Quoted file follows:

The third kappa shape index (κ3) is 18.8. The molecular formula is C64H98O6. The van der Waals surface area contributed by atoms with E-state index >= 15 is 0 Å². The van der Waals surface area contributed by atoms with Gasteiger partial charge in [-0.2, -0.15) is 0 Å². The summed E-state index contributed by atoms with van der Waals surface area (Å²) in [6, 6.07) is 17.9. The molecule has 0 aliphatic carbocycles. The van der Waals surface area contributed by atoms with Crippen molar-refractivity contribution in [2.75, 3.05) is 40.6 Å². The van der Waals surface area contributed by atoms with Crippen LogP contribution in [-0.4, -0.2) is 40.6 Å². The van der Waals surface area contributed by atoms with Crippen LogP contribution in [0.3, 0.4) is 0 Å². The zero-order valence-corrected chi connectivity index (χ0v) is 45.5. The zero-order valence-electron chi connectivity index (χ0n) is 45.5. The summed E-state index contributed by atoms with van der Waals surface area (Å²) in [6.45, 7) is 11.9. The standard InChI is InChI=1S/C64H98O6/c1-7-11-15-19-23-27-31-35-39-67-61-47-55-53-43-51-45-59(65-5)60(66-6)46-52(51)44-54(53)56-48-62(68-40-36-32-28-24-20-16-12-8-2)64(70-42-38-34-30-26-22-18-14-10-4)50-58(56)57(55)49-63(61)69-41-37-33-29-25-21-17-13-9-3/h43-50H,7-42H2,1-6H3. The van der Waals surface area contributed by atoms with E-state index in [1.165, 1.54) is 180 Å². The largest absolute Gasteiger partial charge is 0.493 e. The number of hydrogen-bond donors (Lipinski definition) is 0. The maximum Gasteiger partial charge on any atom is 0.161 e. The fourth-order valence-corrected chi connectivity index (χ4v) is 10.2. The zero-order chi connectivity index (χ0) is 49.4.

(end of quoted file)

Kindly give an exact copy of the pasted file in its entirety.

The third kappa shape index (κ3) is 18.8. The molecular formula is C64H98O6. The van der Waals surface area contributed by atoms with E-state index >= 15 is 0 Å². The van der Waals surface area contributed by atoms with Gasteiger partial charge in [-0.2, -0.15) is 0 Å². The summed E-state index contributed by atoms with van der Waals surface area (Å²) in [6, 6.07) is 17.9. The molecule has 0 aliphatic carbocycles. The van der Waals surface area contributed by atoms with Crippen molar-refractivity contribution in [2.75, 3.05) is 40.6 Å². The van der Waals surface area contributed by atoms with Crippen LogP contribution in [-0.4, -0.2) is 40.6 Å². The van der Waals surface area contributed by atoms with Crippen LogP contribution in [0.3, 0.4) is 0 Å². The zero-order valence-corrected chi connectivity index (χ0v) is 45.5. The zero-order valence-electron chi connectivity index (χ0n) is 45.5. The summed E-state index contributed by atoms with van der Waals surface area (Å²) in [6.45, 7) is 11.9. The standard InChI is InChI=1S/C64H98O6/c1-7-11-15-19-23-27-31-35-39-67-61-47-55-53-43-51-45-59(65-5)60(66-6)46-52(51)44-54(53)56-48-62(68-40-36-32-28-24-20-16-12-8-2)64(70-42-38-34-30-26-22-18-14-10-4)50-58(56)57(55)49-63(61)69-41-37-33-29-25-21-17-13-9-3/h43-50H,7-42H2,1-6H3. The van der Waals surface area contributed by atoms with E-state index in [1.165, 1.54) is 180 Å². The largest absolute Gasteiger partial charge is 0.493 e. The number of hydrogen-bond donors (Lipinski definition) is 0. The maximum Gasteiger partial charge on any atom is 0.161 e. The fourth-order valence-corrected chi connectivity index (χ4v) is 10.2. The zero-order chi connectivity index (χ0) is 49.4.